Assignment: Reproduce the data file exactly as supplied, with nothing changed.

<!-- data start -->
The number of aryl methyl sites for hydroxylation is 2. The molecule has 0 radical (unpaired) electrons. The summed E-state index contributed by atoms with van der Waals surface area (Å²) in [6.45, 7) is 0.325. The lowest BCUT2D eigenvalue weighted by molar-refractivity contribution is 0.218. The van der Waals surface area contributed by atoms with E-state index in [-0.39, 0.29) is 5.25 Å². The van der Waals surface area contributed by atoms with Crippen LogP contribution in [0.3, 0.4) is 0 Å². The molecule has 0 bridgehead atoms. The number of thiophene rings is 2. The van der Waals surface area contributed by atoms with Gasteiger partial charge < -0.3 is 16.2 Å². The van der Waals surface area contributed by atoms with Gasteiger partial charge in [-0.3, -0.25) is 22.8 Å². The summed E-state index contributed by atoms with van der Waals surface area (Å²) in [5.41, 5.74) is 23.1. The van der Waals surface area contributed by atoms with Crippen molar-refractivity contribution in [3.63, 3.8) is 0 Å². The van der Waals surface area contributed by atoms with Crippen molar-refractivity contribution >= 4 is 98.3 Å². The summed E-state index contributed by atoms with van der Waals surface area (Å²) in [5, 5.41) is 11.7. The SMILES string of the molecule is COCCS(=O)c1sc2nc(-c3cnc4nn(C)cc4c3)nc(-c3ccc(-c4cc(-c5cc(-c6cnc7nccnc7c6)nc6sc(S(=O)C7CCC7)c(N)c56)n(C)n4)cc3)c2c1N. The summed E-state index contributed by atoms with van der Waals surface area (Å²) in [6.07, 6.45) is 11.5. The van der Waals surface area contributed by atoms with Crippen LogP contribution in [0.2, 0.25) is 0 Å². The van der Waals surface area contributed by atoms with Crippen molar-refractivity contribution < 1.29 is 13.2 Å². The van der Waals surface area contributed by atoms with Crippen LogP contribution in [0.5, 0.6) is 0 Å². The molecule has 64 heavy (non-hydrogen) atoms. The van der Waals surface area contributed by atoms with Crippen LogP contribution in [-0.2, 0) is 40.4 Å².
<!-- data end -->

The number of aryl methyl sites for hydroxylation is 2. The molecule has 0 radical (unpaired) electrons. The summed E-state index contributed by atoms with van der Waals surface area (Å²) in [6.45, 7) is 0.325. The lowest BCUT2D eigenvalue weighted by molar-refractivity contribution is 0.218. The van der Waals surface area contributed by atoms with E-state index in [-0.39, 0.29) is 5.25 Å². The van der Waals surface area contributed by atoms with Crippen LogP contribution in [0.3, 0.4) is 0 Å². The molecule has 0 bridgehead atoms. The number of thiophene rings is 2. The van der Waals surface area contributed by atoms with Gasteiger partial charge < -0.3 is 16.2 Å². The van der Waals surface area contributed by atoms with Gasteiger partial charge in [-0.3, -0.25) is 22.8 Å². The summed E-state index contributed by atoms with van der Waals surface area (Å²) in [5.41, 5.74) is 23.1. The van der Waals surface area contributed by atoms with Crippen molar-refractivity contribution in [3.63, 3.8) is 0 Å². The van der Waals surface area contributed by atoms with Crippen molar-refractivity contribution >= 4 is 98.3 Å². The summed E-state index contributed by atoms with van der Waals surface area (Å²) in [5, 5.41) is 11.7. The SMILES string of the molecule is COCCS(=O)c1sc2nc(-c3cnc4nn(C)cc4c3)nc(-c3ccc(-c4cc(-c5cc(-c6cnc7nccnc7c6)nc6sc(S(=O)C7CCC7)c(N)c56)n(C)n4)cc3)c2c1N. The summed E-state index contributed by atoms with van der Waals surface area (Å²) in [6.07, 6.45) is 11.5. The van der Waals surface area contributed by atoms with Crippen LogP contribution in [0.2, 0.25) is 0 Å². The van der Waals surface area contributed by atoms with Crippen molar-refractivity contribution < 1.29 is 13.2 Å². The van der Waals surface area contributed by atoms with Crippen LogP contribution in [0.5, 0.6) is 0 Å². The molecule has 64 heavy (non-hydrogen) atoms. The van der Waals surface area contributed by atoms with Crippen LogP contribution in [-0.2, 0) is 40.4 Å².